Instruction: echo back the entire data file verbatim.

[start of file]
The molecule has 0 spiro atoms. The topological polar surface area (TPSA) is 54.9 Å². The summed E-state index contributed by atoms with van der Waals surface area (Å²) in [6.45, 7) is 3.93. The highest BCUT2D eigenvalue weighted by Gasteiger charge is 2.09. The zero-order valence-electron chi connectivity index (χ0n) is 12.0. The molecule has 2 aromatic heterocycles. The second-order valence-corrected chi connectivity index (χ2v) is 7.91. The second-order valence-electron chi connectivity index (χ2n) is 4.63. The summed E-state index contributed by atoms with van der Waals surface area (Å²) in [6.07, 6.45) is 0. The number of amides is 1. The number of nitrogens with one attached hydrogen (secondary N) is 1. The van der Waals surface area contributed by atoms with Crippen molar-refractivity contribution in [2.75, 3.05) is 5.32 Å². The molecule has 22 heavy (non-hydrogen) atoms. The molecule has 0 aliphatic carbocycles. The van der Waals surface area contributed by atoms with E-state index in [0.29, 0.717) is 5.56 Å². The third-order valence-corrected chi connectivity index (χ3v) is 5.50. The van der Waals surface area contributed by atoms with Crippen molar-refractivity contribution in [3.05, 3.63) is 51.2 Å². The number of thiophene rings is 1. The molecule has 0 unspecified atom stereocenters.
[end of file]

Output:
The molecule has 0 spiro atoms. The topological polar surface area (TPSA) is 54.9 Å². The summed E-state index contributed by atoms with van der Waals surface area (Å²) in [6.45, 7) is 3.93. The highest BCUT2D eigenvalue weighted by Gasteiger charge is 2.09. The zero-order valence-electron chi connectivity index (χ0n) is 12.0. The molecule has 2 aromatic heterocycles. The second-order valence-corrected chi connectivity index (χ2v) is 7.91. The second-order valence-electron chi connectivity index (χ2n) is 4.63. The summed E-state index contributed by atoms with van der Waals surface area (Å²) in [6.07, 6.45) is 0. The number of amides is 1. The number of nitrogens with one attached hydrogen (secondary N) is 1. The van der Waals surface area contributed by atoms with Crippen molar-refractivity contribution in [2.75, 3.05) is 5.32 Å². The molecule has 22 heavy (non-hydrogen) atoms. The molecule has 0 aliphatic carbocycles. The van der Waals surface area contributed by atoms with E-state index in [0.29, 0.717) is 5.56 Å². The third-order valence-corrected chi connectivity index (χ3v) is 5.50. The van der Waals surface area contributed by atoms with Crippen molar-refractivity contribution in [3.05, 3.63) is 51.2 Å². The number of thiophene rings is 1. The molecule has 0 unspecified atom stereocenters.